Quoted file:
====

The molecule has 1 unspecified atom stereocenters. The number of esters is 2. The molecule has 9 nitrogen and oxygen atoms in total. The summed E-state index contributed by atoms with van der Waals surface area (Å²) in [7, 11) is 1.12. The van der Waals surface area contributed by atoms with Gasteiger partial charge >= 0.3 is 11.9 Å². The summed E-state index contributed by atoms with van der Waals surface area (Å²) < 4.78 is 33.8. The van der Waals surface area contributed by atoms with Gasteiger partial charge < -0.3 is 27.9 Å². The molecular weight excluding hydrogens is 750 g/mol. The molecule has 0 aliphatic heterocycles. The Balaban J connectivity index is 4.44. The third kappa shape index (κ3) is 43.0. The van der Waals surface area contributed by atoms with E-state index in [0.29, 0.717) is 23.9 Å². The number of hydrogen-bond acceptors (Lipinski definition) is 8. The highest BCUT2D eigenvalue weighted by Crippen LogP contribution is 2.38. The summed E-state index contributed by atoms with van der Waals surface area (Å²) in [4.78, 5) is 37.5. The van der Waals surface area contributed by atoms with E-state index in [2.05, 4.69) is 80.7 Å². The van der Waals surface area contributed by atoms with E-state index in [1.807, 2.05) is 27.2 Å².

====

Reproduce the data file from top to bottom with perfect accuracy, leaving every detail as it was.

The molecule has 1 unspecified atom stereocenters. The number of esters is 2. The molecule has 9 nitrogen and oxygen atoms in total. The summed E-state index contributed by atoms with van der Waals surface area (Å²) in [7, 11) is 1.12. The van der Waals surface area contributed by atoms with Gasteiger partial charge >= 0.3 is 11.9 Å². The summed E-state index contributed by atoms with van der Waals surface area (Å²) < 4.78 is 33.8. The van der Waals surface area contributed by atoms with Gasteiger partial charge < -0.3 is 27.9 Å². The molecular weight excluding hydrogens is 750 g/mol. The molecule has 0 aliphatic heterocycles. The Balaban J connectivity index is 4.44. The third kappa shape index (κ3) is 43.0. The van der Waals surface area contributed by atoms with E-state index in [0.29, 0.717) is 23.9 Å². The number of hydrogen-bond acceptors (Lipinski definition) is 8. The highest BCUT2D eigenvalue weighted by Crippen LogP contribution is 2.38. The summed E-state index contributed by atoms with van der Waals surface area (Å²) in [4.78, 5) is 37.5. The van der Waals surface area contributed by atoms with E-state index in [2.05, 4.69) is 80.7 Å². The van der Waals surface area contributed by atoms with E-state index in [1.807, 2.05) is 27.2 Å².